NCI Cancer Bulletin: A Trusted Source for Cancer Research News
NCI Cancer Bulletin: A Trusted Source for Cancer Research News
April 17, 2007 • Volume 4 / Number 15 E-Mail This Document  |  Download PDF  |  Bulletin Archive/Search  |  Subscribe

The information and links on this page are no longer being updated and are provided for reference purposes only.

Special ReportA Closer Look

Breast Cancer in the News

Several high-profile reports about breast cancer have received media coverage in recent weeks, including work on magnetic resonance imaging (MRI), computer-assisted detection, and screening mammography recommendations. With research often reduced to sound bites and headlines, it can be a challenge to distinguish the key points and understand the implications. To help, here are summaries of three recent publications.

MRI Detects Contralateral Breast Cancers
What: After a woman is diagnosed with cancer in one breast, MRI can help detect unsuspected cancers in the other (contralateral) breast.

Where: Published in the March 29 New England Journal of Medicine.

Target audience: This study is about breast cancer detection and applies only to women who have been newly diagnosed with breast cancer and want to know whether they have cancer in both breasts.

Findings: MRI plus mammography can help identify hard-to-detect cancers that might be missed by mammography alone. By detecting cancer in both breasts at the same time, women could potentially be treated for both cancers simultaneously rather than having to go through treatment again in the future.

Bottom line: When used in combination with physical examination and mammography, contralateral breast MRI will identify the vast majority of contralateral cancers at the time of diagnosis in women who have an indication such as having very dense breasts or being at high risk for breast cancer.

MRI Screening, Mammograms Urged for High-Risk Women
What: The American Cancer Society (ACS) is recommending MRI scans along with screening mammograms once a year for high-risk women starting at age 30.

Where: Published in the March/April CA: A Cancer Journal for Clinicians.

Target audience: This report provides consensus guidelines developed by experts and applies only to women who are at high risk of developing breast cancer.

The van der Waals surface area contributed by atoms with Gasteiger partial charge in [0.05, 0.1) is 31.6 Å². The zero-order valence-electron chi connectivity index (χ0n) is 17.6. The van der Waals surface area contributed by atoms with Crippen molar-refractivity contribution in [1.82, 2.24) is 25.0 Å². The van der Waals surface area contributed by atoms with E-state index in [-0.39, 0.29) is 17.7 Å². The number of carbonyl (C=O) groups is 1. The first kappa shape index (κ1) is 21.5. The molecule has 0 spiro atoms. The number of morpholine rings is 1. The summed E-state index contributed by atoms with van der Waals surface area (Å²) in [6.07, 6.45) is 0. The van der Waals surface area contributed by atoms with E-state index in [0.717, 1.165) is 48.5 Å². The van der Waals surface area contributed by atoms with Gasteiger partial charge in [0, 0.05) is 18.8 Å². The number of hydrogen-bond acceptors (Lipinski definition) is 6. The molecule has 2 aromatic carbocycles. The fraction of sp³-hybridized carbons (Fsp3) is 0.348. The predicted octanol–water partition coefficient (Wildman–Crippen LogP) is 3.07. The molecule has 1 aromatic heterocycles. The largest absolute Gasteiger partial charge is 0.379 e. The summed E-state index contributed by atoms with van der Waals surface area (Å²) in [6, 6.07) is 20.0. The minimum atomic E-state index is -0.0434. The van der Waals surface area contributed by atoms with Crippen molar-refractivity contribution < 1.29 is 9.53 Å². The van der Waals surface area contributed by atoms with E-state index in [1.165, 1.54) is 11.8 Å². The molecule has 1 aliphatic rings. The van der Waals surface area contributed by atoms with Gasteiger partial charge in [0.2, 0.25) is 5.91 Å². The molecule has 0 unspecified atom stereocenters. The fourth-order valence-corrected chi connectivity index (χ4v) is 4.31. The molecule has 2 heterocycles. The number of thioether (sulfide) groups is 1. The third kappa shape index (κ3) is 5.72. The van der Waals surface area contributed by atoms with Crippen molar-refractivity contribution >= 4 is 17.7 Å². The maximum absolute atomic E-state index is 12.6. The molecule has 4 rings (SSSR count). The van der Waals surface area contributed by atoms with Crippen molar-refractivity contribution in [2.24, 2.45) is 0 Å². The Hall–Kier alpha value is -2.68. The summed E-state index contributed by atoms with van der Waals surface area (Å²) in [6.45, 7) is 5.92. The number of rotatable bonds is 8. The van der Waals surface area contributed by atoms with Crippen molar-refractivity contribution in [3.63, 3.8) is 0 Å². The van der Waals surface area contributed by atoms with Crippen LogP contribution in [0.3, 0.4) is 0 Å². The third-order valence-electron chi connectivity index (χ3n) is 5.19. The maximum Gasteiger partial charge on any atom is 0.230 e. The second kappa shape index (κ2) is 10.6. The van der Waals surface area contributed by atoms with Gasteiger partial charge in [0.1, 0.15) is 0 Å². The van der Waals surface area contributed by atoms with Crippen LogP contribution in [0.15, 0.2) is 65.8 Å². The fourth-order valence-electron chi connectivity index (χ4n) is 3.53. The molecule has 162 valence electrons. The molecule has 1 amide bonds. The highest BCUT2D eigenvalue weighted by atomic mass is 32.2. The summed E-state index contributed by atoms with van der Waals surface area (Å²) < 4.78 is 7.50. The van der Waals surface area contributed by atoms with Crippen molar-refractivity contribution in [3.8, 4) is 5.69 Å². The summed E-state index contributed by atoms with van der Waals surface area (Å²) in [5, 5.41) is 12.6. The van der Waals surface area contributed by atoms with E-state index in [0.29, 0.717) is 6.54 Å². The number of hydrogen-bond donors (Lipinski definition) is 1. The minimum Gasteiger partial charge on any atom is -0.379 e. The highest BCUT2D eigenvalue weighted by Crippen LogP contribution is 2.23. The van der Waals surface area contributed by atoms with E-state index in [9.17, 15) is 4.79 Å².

Findings: In certain groups of high-risk women, conducting both annual MRI scans and screening mammography increases the likelihood of early detection. "High risk" is defined in these guidelines as women who have a 20- to 25-percent lifetime risk of developing breast cancer. This is a very substantial increased risk. Only 1 to 2 percent of women have a risk of breast cancer this high. Risk can be estimated with a risk-assessment tool, and more information can be found on the ACS Web site.

Bottom line: Women should talk to their physicians about whether they fall into the high-risk category and might benefit from MRI scans along with screening mammography.

Comment: "These two publications confirm earlier reports that MRI is a very sensitive technology for detecting breast cancer, and they give us a little more information about when it should be used, including for women who have just been diagnosed with breast cancer and for women who are at high risk," says Dr. Daniel Sullivan, associate director of the Cancer Imaging Program, NCI's Division of Cancer Treatment and Diagnosis.

Mammogram Study Evaluates Computer-Aided Detection
What: A computer system used to interpret mammograms may reduce the accuracy of screening rather than enhance it.

Where: Published in the April 5 New England Journal of Medicine.

Target audience: Researchers and clinicians. This study raises questions about software used at some mammography facilities but does not alter recommendations for women about screening mammograms.

Findings: This was a large-scale analysis of screening mammography performed between 1998 and 2002 at 43 U.S. facilities, some of which adopted computer-aided detection, or CAD. CAD increased the detection of ductal carcinoma in situ but not invasive cancer. It also increased the number of evaluations that resulted in biopsy compared with the period when CAD was not available.

Bottom line: Larger, carefully designed studies are needed to determine whether the potential benefits of CAD outweigh the potential harms.